The HOPE Dementia Support group has a series of trail maps for people with dementia and their families across Clark County. The organization recently created its third map of the Ridgefield Wildlife Refuge.
Julie Donovan, HOPE’s vice president, is eager to unveil the new map and bring caregivers and their loved ones out into the community.
“We had received an auction item for our last in-person fundraiser and it was this map with a series of information designed for children, which got a few of us asking ‘what would it be like if we had something easy that would enable people living with dementia and their families to navigate the outdoors a little more easily?’” said Donovan. “From that, we started working with a couple of the lead trail volunteers from the Vancouver Parks and Recreation (Department), Super Nature Adventures, and some of our own volunteers talking about what it would look like and what would be needed to distinguish it from other maps out there.”
Some of the factors they considered when designing the maps included the proximity of bathrooms and accessibility for wheelchairs or walkers.
“It’s about enabling people to be outside and creating more peace-of-mind safety around that,” she said.
The organization’s first map was published when the COVID-19 pandemic started. Donovan said the trails have been successful. HOPE partners with the Area Agency on Aging and Disabilities of Southwest Washington for the maps, who also help the organization spread the word about the trails.
Based on feedback, Donovan said they think the path is easy to follow. The staff at HOPE also made sure to include seating locations, picnic benches, elevation changes, and inclines or declines thanks to feedback from families.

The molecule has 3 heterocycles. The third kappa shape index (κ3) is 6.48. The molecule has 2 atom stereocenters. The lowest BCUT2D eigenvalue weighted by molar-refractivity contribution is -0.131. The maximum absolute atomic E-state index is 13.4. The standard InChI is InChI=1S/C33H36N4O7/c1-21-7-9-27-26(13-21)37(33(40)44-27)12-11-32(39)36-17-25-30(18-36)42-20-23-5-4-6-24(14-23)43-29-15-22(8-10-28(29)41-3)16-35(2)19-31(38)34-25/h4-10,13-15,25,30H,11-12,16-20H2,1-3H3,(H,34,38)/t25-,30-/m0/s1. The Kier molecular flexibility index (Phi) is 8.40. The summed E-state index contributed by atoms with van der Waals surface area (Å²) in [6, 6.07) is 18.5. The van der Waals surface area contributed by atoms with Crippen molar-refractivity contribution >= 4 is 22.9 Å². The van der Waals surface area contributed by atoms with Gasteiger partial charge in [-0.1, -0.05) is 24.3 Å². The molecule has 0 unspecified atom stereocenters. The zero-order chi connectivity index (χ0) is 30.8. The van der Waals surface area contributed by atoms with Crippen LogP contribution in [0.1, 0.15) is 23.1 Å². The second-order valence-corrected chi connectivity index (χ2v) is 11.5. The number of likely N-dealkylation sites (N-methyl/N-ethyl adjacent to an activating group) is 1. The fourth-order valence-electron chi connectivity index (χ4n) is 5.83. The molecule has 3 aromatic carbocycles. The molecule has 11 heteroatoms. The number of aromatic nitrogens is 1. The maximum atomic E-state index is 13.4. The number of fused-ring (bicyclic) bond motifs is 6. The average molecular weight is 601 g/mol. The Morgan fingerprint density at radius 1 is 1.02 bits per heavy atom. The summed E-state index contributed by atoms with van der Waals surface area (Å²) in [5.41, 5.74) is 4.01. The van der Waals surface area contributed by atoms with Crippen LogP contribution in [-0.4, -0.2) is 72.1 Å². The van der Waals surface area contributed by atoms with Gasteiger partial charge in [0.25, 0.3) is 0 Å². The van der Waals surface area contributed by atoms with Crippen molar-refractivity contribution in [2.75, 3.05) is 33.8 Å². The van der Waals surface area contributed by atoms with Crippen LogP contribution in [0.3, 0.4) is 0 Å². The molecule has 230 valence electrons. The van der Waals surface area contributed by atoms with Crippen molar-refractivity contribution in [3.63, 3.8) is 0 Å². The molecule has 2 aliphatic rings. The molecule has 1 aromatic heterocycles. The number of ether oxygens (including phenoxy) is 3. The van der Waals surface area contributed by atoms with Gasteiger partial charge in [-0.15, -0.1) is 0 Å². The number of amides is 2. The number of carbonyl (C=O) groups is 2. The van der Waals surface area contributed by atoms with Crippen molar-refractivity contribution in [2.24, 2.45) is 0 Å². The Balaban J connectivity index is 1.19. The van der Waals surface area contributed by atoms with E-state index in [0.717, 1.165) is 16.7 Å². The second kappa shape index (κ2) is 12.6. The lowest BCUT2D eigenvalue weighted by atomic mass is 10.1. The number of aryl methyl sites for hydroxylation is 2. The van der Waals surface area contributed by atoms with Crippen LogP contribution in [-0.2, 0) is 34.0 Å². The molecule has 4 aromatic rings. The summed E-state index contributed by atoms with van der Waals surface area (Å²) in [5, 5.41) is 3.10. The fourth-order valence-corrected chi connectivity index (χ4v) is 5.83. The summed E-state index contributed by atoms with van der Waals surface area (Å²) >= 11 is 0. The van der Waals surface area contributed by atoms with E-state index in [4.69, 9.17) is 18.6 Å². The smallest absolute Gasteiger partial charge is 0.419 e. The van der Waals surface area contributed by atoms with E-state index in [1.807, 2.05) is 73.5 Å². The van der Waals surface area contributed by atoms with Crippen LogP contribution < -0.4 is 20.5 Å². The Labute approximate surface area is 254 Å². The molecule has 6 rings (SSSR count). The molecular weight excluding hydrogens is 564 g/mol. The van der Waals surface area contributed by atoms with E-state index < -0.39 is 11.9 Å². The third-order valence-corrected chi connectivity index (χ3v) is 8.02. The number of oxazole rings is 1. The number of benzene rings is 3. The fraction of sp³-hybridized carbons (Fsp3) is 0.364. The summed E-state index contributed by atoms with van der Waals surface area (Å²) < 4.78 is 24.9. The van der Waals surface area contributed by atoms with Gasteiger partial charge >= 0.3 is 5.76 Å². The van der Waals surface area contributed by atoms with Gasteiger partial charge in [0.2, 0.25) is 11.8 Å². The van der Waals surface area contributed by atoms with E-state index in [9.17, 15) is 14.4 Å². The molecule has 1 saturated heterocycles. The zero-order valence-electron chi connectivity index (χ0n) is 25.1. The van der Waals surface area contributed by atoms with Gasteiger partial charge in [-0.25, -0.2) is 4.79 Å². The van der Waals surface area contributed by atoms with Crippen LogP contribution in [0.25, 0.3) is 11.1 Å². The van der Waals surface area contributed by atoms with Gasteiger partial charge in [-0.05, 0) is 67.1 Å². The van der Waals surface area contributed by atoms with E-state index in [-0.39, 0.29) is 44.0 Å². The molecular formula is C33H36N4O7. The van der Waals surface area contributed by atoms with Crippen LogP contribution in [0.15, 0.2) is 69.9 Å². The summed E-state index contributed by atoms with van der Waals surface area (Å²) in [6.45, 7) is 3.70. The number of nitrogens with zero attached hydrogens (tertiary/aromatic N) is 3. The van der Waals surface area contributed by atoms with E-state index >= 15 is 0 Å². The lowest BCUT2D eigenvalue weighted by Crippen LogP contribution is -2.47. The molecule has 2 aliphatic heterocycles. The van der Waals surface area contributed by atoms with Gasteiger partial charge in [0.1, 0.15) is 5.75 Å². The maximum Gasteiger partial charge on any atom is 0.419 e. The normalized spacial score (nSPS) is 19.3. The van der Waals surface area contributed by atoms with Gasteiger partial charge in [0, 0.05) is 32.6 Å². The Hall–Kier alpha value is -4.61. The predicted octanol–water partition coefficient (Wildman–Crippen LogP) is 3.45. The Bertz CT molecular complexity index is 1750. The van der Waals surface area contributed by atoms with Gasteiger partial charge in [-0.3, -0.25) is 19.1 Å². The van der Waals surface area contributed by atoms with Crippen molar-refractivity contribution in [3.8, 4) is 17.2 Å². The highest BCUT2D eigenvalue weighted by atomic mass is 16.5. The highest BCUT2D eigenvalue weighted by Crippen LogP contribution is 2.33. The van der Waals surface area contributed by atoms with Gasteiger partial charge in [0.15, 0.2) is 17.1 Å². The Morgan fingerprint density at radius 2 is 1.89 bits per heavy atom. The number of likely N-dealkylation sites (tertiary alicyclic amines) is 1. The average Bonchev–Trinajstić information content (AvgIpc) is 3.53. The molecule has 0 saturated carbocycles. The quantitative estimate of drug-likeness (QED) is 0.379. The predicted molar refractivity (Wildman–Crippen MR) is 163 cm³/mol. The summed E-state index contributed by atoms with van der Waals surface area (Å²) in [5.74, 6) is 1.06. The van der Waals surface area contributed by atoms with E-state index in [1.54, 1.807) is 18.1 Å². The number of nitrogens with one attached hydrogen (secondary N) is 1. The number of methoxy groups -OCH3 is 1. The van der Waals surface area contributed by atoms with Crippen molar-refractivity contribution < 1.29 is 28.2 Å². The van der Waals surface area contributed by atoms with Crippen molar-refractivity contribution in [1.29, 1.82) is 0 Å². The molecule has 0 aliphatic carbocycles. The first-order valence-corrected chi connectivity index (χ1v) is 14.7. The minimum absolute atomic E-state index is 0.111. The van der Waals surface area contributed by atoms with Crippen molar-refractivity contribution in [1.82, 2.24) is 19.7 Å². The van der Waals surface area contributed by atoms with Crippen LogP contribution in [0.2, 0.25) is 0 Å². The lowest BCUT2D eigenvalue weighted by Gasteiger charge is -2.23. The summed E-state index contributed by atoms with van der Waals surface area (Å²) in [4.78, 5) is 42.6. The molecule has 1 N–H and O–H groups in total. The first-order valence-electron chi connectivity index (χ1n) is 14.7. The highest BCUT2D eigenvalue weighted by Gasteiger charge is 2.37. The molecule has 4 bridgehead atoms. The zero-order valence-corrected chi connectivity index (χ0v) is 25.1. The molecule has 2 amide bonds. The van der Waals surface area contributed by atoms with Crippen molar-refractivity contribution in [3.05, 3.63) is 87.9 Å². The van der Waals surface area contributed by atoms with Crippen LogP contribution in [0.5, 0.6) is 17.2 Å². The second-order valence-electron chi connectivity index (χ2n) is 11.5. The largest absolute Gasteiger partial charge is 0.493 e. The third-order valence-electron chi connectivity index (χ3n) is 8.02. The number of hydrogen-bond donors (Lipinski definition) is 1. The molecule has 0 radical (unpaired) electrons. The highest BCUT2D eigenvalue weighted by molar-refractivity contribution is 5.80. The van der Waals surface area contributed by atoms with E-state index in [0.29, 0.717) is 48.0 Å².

“It may not be your typical map key, but we wanted to make sure those elements were included for the people who needed them,” Donovan said.
The maps are hand drawn, which she says also makes them unique.
Bryna Campbell and Mike Murawski, the co-creators of Super Nature Adventures, also walked the trails thoroughly to help outline the maps.
The back of the maps contains facts about the area like the types of trees located there and the sounds people can hear.
“Things like that really encourage being outside,” she said.
Although the map is tailored toward dementia patients and their families, Donovan said they’re applicable to anyone who wants to explore the trails.
Other services HOPE provides include online weekly support groups for caregivers, as well as MaryAnn’s Babies, which is a doll or pet therapy aimed at improving the comfort of adults with dementia and similar conditions. They also have activity boxes for patients in the hospital, rehab, or in memory care that include fidget toys, textural toys and playing cards, which are designed to ease the anxiety people with dementia may feel, and improve mood and communication. All of their programs, including the trail maps, are free.
Donovan said there are many forms of dementia, with the most well known being Alzheimer’s, vascular dementia, Lewy body dementia, and frontotemporal dementia. Some people can also have more than one type, she said. Although dementia is typically associated with memory loss, some forms of the disease like frontotemporal dementia, start more with behavioral changes and changes in judgment.
According to the Alzheimer’s facts and figures from 2021, there are 120,000 individuals with dementia in Washington state. By 2025, it’s predicted that will grow to 140,000 people.
The HOPE Walks Trail maps can be found online at ho
pedementiasupport.org/hope-walks-program-and-trail-maps and the Alzheimer’s facts and figures can be found at alz.org/media/documents/alzhei